Web3 decentralization is not about avoiding government and tax controls, and it is not about hiding financial transactions. Decentralization is about moving ownership and control from a few selected entities to the users who engage and create on the blockchain network.

In its current form, this decentralized core tenet of Web3 is at risk. While the theory and structure of blockchain systems allow for a fully decentralized model, the implementation in practice is highly centralized. Much of this is due to the costs and complexity of running the necessary infrastructure for the ledger nodes that process the immutable blockchain ledger.

These nodes are planned and designed to be decentralized. In practice, however, they are heavily centralized. This is due to the low cost of entry and reduced complexity of running blockchain nodes in the cloud. The advantages of public cloud for node operators are similar to the advantages of any corporate IT department: low cost of entry, reduced complexity, and pay-as-you-grow scaling.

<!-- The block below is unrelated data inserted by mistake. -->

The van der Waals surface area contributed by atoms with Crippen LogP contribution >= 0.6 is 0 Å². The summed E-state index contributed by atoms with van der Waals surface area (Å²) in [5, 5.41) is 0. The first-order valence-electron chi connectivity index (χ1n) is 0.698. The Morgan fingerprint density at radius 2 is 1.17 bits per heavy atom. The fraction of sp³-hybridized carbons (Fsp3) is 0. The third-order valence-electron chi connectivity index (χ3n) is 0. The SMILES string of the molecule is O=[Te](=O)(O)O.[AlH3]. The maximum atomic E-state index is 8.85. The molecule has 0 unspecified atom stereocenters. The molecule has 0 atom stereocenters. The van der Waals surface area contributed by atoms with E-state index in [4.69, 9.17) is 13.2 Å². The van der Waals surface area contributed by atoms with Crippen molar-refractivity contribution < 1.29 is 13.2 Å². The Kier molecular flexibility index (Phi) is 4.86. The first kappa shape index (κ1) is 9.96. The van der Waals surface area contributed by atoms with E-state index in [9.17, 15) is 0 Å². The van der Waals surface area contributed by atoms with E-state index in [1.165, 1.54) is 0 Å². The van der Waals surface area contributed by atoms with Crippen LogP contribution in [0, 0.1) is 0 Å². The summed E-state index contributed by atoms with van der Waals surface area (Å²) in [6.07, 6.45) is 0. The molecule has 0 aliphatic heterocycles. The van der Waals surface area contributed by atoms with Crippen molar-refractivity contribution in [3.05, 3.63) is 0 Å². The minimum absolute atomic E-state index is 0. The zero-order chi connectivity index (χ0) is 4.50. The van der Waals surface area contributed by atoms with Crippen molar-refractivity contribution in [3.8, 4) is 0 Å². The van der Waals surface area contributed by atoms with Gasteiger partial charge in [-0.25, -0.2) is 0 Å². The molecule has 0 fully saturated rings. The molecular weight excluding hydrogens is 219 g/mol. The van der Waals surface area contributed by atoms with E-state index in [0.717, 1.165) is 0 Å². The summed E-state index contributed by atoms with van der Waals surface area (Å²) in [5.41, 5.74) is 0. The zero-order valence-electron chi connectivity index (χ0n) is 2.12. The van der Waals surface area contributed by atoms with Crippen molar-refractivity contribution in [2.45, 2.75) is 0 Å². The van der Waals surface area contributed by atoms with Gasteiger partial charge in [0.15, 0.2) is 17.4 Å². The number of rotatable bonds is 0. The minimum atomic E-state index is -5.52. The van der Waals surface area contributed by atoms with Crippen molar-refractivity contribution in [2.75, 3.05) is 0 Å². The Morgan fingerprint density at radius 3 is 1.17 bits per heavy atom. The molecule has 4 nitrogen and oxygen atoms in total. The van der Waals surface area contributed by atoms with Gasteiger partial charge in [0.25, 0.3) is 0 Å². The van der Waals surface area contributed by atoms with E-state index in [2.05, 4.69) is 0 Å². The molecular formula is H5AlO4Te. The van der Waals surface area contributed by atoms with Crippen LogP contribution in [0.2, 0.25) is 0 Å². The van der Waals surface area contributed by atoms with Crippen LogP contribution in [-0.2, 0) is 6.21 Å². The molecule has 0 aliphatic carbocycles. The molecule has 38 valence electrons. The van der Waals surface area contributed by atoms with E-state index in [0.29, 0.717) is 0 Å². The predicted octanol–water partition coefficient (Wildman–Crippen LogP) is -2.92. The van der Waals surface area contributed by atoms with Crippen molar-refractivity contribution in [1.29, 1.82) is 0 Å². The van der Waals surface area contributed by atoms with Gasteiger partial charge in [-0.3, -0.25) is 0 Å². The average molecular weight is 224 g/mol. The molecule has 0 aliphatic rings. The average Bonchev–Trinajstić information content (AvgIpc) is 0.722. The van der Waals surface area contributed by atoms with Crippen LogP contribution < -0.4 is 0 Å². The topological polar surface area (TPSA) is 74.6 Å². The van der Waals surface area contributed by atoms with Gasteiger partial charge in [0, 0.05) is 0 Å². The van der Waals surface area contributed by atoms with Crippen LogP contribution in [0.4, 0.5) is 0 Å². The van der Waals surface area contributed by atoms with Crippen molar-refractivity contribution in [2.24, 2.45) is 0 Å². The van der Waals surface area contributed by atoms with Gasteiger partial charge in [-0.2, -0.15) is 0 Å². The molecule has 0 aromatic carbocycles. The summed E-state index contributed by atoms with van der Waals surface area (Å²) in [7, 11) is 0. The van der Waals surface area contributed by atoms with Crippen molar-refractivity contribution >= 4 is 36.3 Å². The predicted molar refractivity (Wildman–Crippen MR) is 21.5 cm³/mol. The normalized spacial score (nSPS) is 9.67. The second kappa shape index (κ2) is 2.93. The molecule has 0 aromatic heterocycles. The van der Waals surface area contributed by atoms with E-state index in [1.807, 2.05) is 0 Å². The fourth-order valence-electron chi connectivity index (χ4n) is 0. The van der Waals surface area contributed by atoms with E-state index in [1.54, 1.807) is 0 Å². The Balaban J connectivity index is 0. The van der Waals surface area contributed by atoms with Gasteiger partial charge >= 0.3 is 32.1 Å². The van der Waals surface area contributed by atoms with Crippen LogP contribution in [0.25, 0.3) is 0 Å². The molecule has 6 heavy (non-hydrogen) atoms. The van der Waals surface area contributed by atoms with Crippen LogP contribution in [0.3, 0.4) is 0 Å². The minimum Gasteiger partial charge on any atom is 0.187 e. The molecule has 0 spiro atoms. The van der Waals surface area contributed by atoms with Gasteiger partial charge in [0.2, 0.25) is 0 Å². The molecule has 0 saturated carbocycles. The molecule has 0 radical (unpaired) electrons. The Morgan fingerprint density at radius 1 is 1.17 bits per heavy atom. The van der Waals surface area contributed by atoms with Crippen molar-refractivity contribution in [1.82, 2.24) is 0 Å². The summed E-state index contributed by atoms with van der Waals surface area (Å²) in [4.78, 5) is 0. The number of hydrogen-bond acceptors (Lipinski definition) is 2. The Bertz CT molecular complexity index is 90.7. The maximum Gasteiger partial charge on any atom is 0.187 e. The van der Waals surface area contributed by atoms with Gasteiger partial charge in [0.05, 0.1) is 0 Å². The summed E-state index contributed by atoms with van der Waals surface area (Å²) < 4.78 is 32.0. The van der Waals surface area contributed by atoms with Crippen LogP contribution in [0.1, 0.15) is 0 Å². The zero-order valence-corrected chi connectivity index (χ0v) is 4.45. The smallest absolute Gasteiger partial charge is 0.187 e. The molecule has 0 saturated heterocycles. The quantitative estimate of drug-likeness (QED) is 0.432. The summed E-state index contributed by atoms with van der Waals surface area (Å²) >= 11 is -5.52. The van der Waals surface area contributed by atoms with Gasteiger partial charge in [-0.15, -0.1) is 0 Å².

These advantages drive many node operators to the public cloud, which is dominated by a few companies globally. In its current state, the “decentralized” blockchain is often recentralized to mainstream providers like AWS. For example, according to Ethernodes (via Cointelegraph), one of the most popular blockchain networks, Ethereum, had around 52% of nodes processing its ledger running on AWS in August 2022. There is nothing decentralized about that.